Burning rocks covered in elevated levels of phosphate, tests show
The beach rocks that ignited and seriously injured a San Clemente mother earlier this month were covered with an elevated level of phosphate, Orange County health officials announced Thursday.
But how the chemical got on the rocks, which burst into flames in a pocket of a woman's cargo shorts, remains a mystery.
The woman, identified as Lyn Hiner, told authorities she slipped the rocks into her pocket after her children collected them on the sand at San Onofre State Beach.
The rocks had been sent to a state laboratory for testing, and results released Thursday confirmed elevated traces of the inorganic chemical, an agency spokeswoman said in an emailed statement.
On May 12, the 43-year-old Orange County woman visited the northern San Diego County beach with her family, authorities said. Her children collected rocks, including two that were distinctive — one a large, marbled gray stone; the other much smaller and a Teenage Mutant Ninja Turtle green. Both of the beach stones were streaked and flecked with a bright orange substance.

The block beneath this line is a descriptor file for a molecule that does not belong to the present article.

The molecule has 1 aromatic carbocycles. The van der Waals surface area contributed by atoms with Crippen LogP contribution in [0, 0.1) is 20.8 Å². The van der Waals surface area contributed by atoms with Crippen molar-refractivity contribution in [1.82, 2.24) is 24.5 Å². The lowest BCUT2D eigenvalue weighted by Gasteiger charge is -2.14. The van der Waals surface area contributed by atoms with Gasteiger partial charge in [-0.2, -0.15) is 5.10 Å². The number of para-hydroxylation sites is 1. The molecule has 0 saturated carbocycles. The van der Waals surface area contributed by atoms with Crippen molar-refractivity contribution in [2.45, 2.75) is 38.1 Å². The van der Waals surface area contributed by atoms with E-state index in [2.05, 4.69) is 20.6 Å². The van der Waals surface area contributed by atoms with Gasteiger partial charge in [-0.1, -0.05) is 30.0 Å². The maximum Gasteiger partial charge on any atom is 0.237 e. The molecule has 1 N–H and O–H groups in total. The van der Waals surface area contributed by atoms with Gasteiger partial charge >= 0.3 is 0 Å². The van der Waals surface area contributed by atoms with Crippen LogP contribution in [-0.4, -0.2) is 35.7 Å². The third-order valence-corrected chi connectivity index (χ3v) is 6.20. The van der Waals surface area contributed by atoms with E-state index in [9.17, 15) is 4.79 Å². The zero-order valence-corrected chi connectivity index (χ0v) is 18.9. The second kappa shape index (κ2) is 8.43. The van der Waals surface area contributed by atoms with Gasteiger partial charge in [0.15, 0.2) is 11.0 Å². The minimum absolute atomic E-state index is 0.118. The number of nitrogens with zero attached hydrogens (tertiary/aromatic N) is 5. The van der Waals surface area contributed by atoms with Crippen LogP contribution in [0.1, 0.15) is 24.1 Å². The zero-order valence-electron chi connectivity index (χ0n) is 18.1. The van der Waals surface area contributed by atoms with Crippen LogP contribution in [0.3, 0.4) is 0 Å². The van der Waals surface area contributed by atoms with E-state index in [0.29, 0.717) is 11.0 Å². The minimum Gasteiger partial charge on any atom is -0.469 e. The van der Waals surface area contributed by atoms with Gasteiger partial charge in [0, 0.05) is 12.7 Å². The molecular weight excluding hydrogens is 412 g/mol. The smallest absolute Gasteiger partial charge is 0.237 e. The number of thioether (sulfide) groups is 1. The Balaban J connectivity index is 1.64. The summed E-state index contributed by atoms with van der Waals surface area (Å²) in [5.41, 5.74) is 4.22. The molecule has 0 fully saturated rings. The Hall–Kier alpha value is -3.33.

The mother put the rocks in her right pocket and went home. Then they suddenly ignited.
Witnesses reported seeing flames coming from her shorts. She was hospitalized with second- and third-degree burns from her right knee to her right thigh, with second-degree burns on her hands. Her husband also had burns on his hands from trying to help her.
-- Rick Rojas
Photo: Orange County health officials said these rocks, which ignited in the shorts of a San Clemente woman, had elevated phosphate levels, according to results from laboratory testing released Thursday. Credit: Orange County Health Care Agency